In March, Stepping Stone School, a Crawford County non-profit providing services for young children and their families, suspended its in-person lessons in order to comply with health guidelines. However, the school’s instruction and outreach continued virtually thanks in part to help it received from the Paycheck Protection Program (PPP). It’s one of 41,000 small businesses in Arkansas that received a PPP loan to pay employees, rent and utilities during the pandemic and the associated economic downturn. During a visit to the school last month, the executive director shared with me how important the PPP loan was to continue providing vital services individuals and families depend on. The PPP has been a lifeline for small businesses across our state and throughout the nation that have experienced financial challenges as a result of COVID-19. Congress must continue supporting this program and the small businesses weathering current economic challenges.

Congress unanimously created PPP in the Coronavirus Aid, Relief and Economic Security (CARES) Act. It provides low-interest loans to small businesses to keep themselves afloat, with a portion of the loan eligible for forgiveness. Arkansas small businesses have received PPP loans worth approximately $3.2 billion.

Like many programs, there is always room for improvement. Funds for the popular program were quickly replenished, and Congress made some minor changes to provide additional flexibility and allow more small businesses to participate. This was accomplished with broad bipartisan support.

Those cooperative efforts continued as Republicans and Democrats in the Senate have cosponsored legislation to streamline and simplify the forgiveness process for the program’s smaller loans. This would minimize the burden of extensive paperwork to allow our small businesses to focus on retaining jobs, rather than working through mountains of red tape. After hearing from stakeholders, the U.S. Small Business Administration modified the loan forgiveness application to provide some relief to program participants. While I appreciate this administrative action, we can do more to make it easier, and I will continue to support a legislative fix.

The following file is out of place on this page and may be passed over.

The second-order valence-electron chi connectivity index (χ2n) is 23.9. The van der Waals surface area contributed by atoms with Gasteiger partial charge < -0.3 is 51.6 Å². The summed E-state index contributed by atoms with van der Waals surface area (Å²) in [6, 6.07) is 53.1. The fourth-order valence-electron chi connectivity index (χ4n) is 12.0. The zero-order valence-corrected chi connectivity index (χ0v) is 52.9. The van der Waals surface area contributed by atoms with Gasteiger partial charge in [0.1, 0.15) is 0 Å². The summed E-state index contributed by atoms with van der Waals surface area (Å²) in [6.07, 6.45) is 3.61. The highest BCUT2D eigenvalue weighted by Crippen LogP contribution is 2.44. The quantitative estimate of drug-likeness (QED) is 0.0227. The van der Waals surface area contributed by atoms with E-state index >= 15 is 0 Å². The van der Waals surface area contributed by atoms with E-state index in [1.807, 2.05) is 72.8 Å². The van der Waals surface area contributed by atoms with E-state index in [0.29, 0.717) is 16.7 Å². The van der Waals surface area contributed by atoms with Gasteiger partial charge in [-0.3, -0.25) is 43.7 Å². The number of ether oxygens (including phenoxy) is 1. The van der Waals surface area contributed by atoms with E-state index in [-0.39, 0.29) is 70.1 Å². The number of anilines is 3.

Many companies and industries continue to experience hardships because they aren’t able to resume normal operations. We ought to use the successful model of PPP to continue helping struggling businesses survive this pandemic. Congress can provide certainty for owners, employees and families by refilling and reopening the PPP that expired this summer.

I recently voted in favor of a boost to the PPP allowing the hardest-hit small businesses to receive an additional round of funding. We can provide more resources, strengthen oversight and create a simpler loan forgiveness process to help keep hardworking Americans employed and businesses in operation. This is something we all agreed is critical to economic recovery earlier this year. Unfortunately, Minority Leader Chuck Schumer blocked the bill from advancing. It’s disappointing that my colleagues across the aisle don’t have the same urgency to advance Senate legislation that would provide much-needed relief to America’s small businesses and their employees.

The PPP has been a game-changer in keeping the doors of small businesses open and saving millions of jobs. It’s imperative that we come together again to strengthen this lifeline.

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